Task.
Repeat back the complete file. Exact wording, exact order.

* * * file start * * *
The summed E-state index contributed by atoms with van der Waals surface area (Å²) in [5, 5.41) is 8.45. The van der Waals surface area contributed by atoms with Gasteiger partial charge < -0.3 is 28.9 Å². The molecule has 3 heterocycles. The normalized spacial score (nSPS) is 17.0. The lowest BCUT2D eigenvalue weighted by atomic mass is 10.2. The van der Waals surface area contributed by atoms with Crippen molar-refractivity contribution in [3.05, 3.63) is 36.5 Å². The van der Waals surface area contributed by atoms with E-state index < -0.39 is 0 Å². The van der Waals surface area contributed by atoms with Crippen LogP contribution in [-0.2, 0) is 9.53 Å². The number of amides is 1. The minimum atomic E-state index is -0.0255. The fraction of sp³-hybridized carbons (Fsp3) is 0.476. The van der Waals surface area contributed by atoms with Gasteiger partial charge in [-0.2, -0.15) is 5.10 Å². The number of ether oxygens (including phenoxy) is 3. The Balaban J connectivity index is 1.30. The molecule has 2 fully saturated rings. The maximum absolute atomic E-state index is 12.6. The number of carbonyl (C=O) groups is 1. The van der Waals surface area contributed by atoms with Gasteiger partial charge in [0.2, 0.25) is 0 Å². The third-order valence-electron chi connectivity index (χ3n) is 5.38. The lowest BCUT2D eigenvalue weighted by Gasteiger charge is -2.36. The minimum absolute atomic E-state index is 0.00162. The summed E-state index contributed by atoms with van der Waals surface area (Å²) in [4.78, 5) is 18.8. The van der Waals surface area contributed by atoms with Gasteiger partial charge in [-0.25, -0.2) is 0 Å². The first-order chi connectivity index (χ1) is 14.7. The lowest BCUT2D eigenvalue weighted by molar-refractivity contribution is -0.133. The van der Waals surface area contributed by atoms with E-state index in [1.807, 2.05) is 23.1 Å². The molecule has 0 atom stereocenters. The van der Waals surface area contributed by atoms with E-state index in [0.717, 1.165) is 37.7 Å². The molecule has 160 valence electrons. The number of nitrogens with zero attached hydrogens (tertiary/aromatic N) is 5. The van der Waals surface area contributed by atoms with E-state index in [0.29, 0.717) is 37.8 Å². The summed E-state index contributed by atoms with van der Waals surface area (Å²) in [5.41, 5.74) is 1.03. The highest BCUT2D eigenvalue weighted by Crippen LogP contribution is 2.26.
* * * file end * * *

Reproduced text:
The summed E-state index contributed by atoms with van der Waals surface area (Å²) in [5, 5.41) is 8.45. The van der Waals surface area contributed by atoms with Gasteiger partial charge < -0.3 is 28.9 Å². The molecule has 3 heterocycles. The normalized spacial score (nSPS) is 17.0. The lowest BCUT2D eigenvalue weighted by atomic mass is 10.2. The van der Waals surface area contributed by atoms with Crippen molar-refractivity contribution in [3.05, 3.63) is 36.5 Å². The van der Waals surface area contributed by atoms with E-state index < -0.39 is 0 Å². The van der Waals surface area contributed by atoms with Crippen LogP contribution in [-0.2, 0) is 9.53 Å². The number of amides is 1. The minimum atomic E-state index is -0.0255. The fraction of sp³-hybridized carbons (Fsp3) is 0.476. The van der Waals surface area contributed by atoms with Gasteiger partial charge in [-0.2, -0.15) is 5.10 Å². The number of ether oxygens (including phenoxy) is 3. The Balaban J connectivity index is 1.30. The molecule has 2 fully saturated rings. The maximum absolute atomic E-state index is 12.6. The number of carbonyl (C=O) groups is 1. The van der Waals surface area contributed by atoms with Gasteiger partial charge in [0.2, 0.25) is 0 Å². The third-order valence-electron chi connectivity index (χ3n) is 5.38. The lowest BCUT2D eigenvalue weighted by Gasteiger charge is -2.36. The minimum absolute atomic E-state index is 0.00162. The summed E-state index contributed by atoms with van der Waals surface area (Å²) in [4.78, 5) is 18.8. The van der Waals surface area contributed by atoms with Gasteiger partial charge in [-0.25, -0.2) is 0 Å². The first-order chi connectivity index (χ1) is 14.7. The lowest BCUT2D eigenvalue weighted by molar-refractivity contribution is -0.133. The van der Waals surface area contributed by atoms with E-state index in [1.807, 2.05) is 23.1 Å². The molecule has 0 atom stereocenters. The van der Waals surface area contributed by atoms with E-state index in [0.717, 1.165) is 37.7 Å². The molecule has 160 valence electrons. The number of nitrogens with zero attached hydrogens (tertiary/aromatic N) is 5. The van der Waals surface area contributed by atoms with E-state index in [0.29, 0.717) is 37.8 Å². The summed E-state index contributed by atoms with van der Waals surface area (Å²) in [5.41, 5.74) is 1.03. The highest BCUT2D eigenvalue weighted by Crippen LogP contribution is 2.26.